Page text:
Despite the obvious regulatory hurdles that Facebook’s recently announced cryptocurrency is facing, the company is moving forward with its plan to provide the world with an accessible global currency, according to reports.
The company has been running into numerous regulatory obstacles as it moves forward with pre-compliance conversations with monetary organizations around the world. Facebook has to organize with financial overseers, enforcement agencies and central banks all over the globe.
This delicate dance could involve “literally hundreds, perhaps thousands, of licenses from hundreds of different regulators,” said Sean Park, founder and chief investment officer at Anthemis, a venture capital firm that invests in crypto.
Facebook has registered Calibra, the wallet that will hold the currency, as a money service business with the U.S. Financial Crimes and Enforcement Network (FinCEN). It’s also applied for money-transfer licenses and started taking steps toward getting a BitLicense from the Department of Financial Services in New York.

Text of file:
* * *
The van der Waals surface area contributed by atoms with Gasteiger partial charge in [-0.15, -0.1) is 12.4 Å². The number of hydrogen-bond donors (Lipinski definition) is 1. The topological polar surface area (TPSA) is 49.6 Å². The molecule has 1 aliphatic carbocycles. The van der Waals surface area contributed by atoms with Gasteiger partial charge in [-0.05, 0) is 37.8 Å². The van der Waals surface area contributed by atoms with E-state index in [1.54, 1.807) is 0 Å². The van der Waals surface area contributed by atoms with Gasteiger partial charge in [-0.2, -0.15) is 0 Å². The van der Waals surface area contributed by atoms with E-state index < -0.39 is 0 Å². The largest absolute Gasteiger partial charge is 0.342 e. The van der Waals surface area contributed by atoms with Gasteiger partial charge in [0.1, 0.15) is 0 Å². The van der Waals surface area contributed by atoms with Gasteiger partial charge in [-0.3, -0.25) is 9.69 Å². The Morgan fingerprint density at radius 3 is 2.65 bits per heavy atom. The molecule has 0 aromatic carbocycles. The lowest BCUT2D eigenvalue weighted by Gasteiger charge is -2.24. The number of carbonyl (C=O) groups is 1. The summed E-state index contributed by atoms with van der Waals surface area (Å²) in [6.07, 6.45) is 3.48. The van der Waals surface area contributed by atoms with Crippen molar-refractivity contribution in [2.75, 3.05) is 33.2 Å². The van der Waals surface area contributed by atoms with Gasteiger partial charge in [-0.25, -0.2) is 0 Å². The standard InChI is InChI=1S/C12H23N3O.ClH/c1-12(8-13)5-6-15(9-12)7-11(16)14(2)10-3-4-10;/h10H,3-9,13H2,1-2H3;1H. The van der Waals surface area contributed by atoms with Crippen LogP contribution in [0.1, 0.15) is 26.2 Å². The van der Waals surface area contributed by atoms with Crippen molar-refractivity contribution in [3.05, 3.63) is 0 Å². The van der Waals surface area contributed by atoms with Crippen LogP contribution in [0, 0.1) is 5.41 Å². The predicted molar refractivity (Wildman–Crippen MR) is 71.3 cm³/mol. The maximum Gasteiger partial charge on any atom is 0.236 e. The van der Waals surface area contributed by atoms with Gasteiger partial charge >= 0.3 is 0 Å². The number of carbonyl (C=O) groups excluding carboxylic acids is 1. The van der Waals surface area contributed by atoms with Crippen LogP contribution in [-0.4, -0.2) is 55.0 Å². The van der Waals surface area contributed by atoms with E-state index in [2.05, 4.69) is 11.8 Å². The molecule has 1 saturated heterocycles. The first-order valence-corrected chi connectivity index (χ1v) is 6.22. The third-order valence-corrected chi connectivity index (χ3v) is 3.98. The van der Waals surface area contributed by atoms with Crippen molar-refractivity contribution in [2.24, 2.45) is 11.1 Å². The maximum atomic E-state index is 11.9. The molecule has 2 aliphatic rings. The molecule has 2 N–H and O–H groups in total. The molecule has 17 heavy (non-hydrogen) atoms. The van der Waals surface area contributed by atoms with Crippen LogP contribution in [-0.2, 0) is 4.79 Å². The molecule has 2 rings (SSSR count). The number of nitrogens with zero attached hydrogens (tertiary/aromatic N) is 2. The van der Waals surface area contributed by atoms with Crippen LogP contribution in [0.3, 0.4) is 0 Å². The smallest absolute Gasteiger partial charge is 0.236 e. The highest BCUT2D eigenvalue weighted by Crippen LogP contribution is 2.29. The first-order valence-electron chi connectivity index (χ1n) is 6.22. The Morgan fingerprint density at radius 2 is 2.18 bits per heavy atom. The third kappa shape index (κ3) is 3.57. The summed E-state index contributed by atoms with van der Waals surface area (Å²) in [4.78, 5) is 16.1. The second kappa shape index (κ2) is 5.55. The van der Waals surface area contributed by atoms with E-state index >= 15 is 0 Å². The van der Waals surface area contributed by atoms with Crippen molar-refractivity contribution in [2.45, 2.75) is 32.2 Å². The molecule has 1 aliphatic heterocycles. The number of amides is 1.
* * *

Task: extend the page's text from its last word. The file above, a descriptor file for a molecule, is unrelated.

In addition, Facebook has reached out to Britain’s Financial Conduct Authority, the Bank of England, and Switzerland’s financial regulator, FINMA. As for the Russian Ministry of Finance, it said Libra is going to be treated just like any other digital currency, with the exact same regulations, a statement that Switzerland paralleled.
Facebook won’t “get a free pass anywhere,” Park said.
Since the Libra announcement, everyone from the United States to India said they would closely scrutinize Facebook’s moves while it prepared to launch the currency. The central bank in Singapore said it needed more information and G7 countries all said they had to reevaluate how the organization’s cryptocurrency task force was put together.
Barry Lynn, executive director of Open Markets, said Facebook “is a corporation that’s got fires all over the world with regulators. It’s only going to get worse.”
Facebook, for its part, said that it was expecting there to be obstacles in the way of Libra.
“The scrutiny that we’ve seen is something that we expected and welcome,” a Facebook spokesman said. “We announced this early by design in order to have this discourse in the open and gather feedback.”